This past March, I was asked to lead a group of Harvard students on a trek to North Korea. I had never expected to find myself back in North Korea, but given my previous experience in the country, it made sense for me to assist with the logistics and execution of this trip for my classmates.
I was first inclined to say no. As an ethnic Korean who is open to the idea of working in South Korea in the future, I knew that having your name associated with the North in any way shape or form is not necessarily a good thing. There is still stigma attached to those who engage with the North and Southern employers are wary of individuals with any connections to the North for reasons obvious. And there are also more personal, family-related reasons for me not going that I will not delve into here.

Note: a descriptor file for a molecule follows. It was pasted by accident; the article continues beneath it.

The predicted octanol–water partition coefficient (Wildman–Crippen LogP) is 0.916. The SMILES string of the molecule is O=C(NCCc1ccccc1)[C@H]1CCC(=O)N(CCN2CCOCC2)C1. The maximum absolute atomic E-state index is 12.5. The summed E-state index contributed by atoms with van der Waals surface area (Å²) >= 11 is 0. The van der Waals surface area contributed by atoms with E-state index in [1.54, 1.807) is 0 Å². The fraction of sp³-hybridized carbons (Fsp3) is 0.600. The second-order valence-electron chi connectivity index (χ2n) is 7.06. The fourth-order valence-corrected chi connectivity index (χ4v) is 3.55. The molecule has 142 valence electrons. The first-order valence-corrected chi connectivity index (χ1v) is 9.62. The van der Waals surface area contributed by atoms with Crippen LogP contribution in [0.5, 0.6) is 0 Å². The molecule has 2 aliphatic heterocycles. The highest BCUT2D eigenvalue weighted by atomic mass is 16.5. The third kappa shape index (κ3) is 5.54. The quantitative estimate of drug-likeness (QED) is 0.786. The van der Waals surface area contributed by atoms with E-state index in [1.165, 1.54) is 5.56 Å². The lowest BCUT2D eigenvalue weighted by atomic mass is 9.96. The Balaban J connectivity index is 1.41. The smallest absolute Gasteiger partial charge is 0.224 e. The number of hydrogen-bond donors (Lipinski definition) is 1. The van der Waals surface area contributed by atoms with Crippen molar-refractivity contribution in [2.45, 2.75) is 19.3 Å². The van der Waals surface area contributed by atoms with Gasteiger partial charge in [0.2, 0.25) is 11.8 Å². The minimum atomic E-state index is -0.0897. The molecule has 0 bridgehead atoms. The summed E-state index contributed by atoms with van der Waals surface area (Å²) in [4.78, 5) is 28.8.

But then I looked at the proposed itinerary: Pyongyang, Kaesong, Wonsan, Hamhung, Hamju.
Hamju is the ancestral home, the gohyang, of my father’s family – a village no one in our family had visited since prior to the break of the Korean War.